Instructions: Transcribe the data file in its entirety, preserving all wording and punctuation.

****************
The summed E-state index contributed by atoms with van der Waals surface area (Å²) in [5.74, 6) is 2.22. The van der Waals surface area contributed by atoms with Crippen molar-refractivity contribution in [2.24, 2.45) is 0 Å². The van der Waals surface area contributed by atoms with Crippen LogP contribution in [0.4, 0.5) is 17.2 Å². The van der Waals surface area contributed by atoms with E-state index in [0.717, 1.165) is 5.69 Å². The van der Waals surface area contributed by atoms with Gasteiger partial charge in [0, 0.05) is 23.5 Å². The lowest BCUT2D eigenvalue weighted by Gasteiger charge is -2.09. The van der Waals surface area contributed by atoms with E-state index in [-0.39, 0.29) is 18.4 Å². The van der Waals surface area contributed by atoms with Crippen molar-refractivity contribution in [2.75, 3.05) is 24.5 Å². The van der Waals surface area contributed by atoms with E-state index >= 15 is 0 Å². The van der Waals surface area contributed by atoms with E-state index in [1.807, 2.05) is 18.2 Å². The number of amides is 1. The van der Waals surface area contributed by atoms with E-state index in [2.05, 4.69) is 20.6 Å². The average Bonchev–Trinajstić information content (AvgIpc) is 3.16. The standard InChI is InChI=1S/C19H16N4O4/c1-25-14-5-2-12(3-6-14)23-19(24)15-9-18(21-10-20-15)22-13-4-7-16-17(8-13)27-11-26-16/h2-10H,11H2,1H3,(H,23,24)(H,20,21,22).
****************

The summed E-state index contributed by atoms with van der Waals surface area (Å²) in [5.74, 6) is 2.22. The van der Waals surface area contributed by atoms with Crippen molar-refractivity contribution in [2.24, 2.45) is 0 Å². The van der Waals surface area contributed by atoms with Crippen LogP contribution in [0.4, 0.5) is 17.2 Å². The van der Waals surface area contributed by atoms with E-state index in [0.717, 1.165) is 5.69 Å². The van der Waals surface area contributed by atoms with Gasteiger partial charge in [0, 0.05) is 23.5 Å². The lowest BCUT2D eigenvalue weighted by Gasteiger charge is -2.09. The van der Waals surface area contributed by atoms with E-state index in [-0.39, 0.29) is 18.4 Å². The van der Waals surface area contributed by atoms with Crippen molar-refractivity contribution in [2.75, 3.05) is 24.5 Å². The van der Waals surface area contributed by atoms with E-state index >= 15 is 0 Å². The van der Waals surface area contributed by atoms with E-state index in [1.807, 2.05) is 18.2 Å². The number of amides is 1. The van der Waals surface area contributed by atoms with E-state index in [2.05, 4.69) is 20.6 Å². The average Bonchev–Trinajstić information content (AvgIpc) is 3.16. The standard InChI is InChI=1S/C19H16N4O4/c1-25-14-5-2-12(3-6-14)23-19(24)15-9-18(21-10-20-15)22-13-4-7-16-17(8-13)27-11-26-16/h2-10H,11H2,1H3,(H,23,24)(H,20,21,22).